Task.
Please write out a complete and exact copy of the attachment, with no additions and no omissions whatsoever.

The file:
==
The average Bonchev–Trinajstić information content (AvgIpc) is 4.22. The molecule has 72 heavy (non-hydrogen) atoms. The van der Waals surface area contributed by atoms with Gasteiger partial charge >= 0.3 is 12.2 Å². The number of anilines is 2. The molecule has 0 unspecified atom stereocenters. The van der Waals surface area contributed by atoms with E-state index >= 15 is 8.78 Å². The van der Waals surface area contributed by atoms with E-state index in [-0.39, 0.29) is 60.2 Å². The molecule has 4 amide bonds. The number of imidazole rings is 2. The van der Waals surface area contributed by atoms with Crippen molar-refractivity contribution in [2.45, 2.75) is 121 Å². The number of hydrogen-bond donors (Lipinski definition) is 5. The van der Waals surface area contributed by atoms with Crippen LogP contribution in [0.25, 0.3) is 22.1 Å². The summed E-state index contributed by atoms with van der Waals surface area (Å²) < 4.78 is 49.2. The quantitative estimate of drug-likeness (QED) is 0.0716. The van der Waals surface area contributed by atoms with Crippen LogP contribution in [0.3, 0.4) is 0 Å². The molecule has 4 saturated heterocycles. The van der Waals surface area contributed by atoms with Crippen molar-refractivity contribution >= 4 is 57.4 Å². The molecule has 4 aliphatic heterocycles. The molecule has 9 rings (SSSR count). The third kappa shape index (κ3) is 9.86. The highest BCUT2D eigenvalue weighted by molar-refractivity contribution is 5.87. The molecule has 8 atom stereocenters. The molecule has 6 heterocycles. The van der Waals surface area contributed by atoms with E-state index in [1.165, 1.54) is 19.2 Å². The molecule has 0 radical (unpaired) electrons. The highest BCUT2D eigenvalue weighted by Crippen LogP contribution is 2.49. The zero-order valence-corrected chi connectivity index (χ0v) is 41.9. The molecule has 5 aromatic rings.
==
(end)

The average Bonchev–Trinajstić information content (AvgIpc) is 4.22. The molecule has 72 heavy (non-hydrogen) atoms. The van der Waals surface area contributed by atoms with Gasteiger partial charge >= 0.3 is 12.2 Å². The number of anilines is 2. The molecule has 0 unspecified atom stereocenters. The van der Waals surface area contributed by atoms with E-state index >= 15 is 8.78 Å². The van der Waals surface area contributed by atoms with E-state index in [-0.39, 0.29) is 60.2 Å². The molecule has 4 amide bonds. The number of imidazole rings is 2. The van der Waals surface area contributed by atoms with Crippen molar-refractivity contribution in [2.45, 2.75) is 121 Å². The number of hydrogen-bond donors (Lipinski definition) is 5. The van der Waals surface area contributed by atoms with Crippen LogP contribution in [0.25, 0.3) is 22.1 Å². The summed E-state index contributed by atoms with van der Waals surface area (Å²) < 4.78 is 49.2. The quantitative estimate of drug-likeness (QED) is 0.0716. The van der Waals surface area contributed by atoms with Crippen LogP contribution in [0.3, 0.4) is 0 Å². The molecule has 4 saturated heterocycles. The van der Waals surface area contributed by atoms with Crippen molar-refractivity contribution >= 4 is 57.4 Å². The molecule has 4 aliphatic heterocycles. The molecule has 9 rings (SSSR count). The third kappa shape index (κ3) is 9.86. The highest BCUT2D eigenvalue weighted by molar-refractivity contribution is 5.87. The molecule has 8 atom stereocenters. The molecule has 6 heterocycles. The van der Waals surface area contributed by atoms with E-state index in [1.165, 1.54) is 19.2 Å². The molecule has 0 radical (unpaired) electrons. The highest BCUT2D eigenvalue weighted by Crippen LogP contribution is 2.49. The zero-order valence-corrected chi connectivity index (χ0v) is 41.9. The molecule has 5 aromatic rings.